Watkins has created a sound that grittily avoids tired country clichés.
Sid Smith 2012
There are times when the country scene appears homogenised, with winsome vocalists assembled as though they were part of some cookie-cutter assembly line. With her second solo album, Sara Watkins effortlessly bucks this depressing trend – alongside producer Blake Mills, she’s created a sound that’s gritty and determined to avoid clichés.
As a member of Nickel Creek, Watkins shone as a consummate performer, adding both depth and rigour to a blend of bluegrass and fine contemporary songwriting. That instrumental prowess continues to turn heads, though with Sun Midnight Sun it’s a more integrated affair, locked down deep into the bones and blood of the music.
There’s also a subtle electronic patina across many of the songs, adding an overdriven distortion and not just on the bass and drums. It’s as though the needles in the studio were constantly skipping into the red, coating everything with a layer of dust and dirt.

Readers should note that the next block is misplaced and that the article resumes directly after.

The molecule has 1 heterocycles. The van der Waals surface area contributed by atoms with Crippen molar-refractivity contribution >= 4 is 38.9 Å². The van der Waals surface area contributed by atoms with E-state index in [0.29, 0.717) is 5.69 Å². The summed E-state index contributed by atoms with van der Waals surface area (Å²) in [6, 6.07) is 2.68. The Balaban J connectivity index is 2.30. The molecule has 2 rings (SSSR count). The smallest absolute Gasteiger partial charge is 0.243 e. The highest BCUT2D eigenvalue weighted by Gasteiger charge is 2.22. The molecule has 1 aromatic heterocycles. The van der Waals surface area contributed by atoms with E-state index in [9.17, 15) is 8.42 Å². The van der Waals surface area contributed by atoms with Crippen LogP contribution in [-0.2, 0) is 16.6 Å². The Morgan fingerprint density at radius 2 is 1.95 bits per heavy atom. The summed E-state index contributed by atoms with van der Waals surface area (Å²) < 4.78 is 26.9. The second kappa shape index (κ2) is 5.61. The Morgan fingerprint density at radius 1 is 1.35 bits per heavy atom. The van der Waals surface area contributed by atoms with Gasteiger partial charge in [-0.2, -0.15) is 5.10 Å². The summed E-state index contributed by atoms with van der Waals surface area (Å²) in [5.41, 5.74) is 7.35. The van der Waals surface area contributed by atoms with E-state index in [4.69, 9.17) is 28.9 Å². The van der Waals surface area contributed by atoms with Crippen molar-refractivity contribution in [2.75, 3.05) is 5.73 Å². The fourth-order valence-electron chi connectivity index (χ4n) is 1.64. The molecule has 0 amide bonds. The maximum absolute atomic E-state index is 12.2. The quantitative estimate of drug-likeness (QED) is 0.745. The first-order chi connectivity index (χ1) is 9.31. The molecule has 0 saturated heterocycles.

The beneficiaries of this approach include a rousing remake of Willie Nelson’s I’m a Memory and the old Everly Brothers number, You’re the One I Love. Taken at a perilous, galloping lick with Fiona Apple’s full-throated harmony vocals along for the ride, it teeters on the edge, threatening to wheel out of control.
Yet Watkins has also allowed plenty of space from the scratchy and jagged material. Be There shimmers transcendently, a violin wreathed in layers while an unusual chord sequence plays out that hints at the fear of loss underlining the lyrics. That same nagging undertow of darkness is also present on the bittersweet Lock & Key, a deceptively simple but unflinching look into why things unravel despite our best efforts.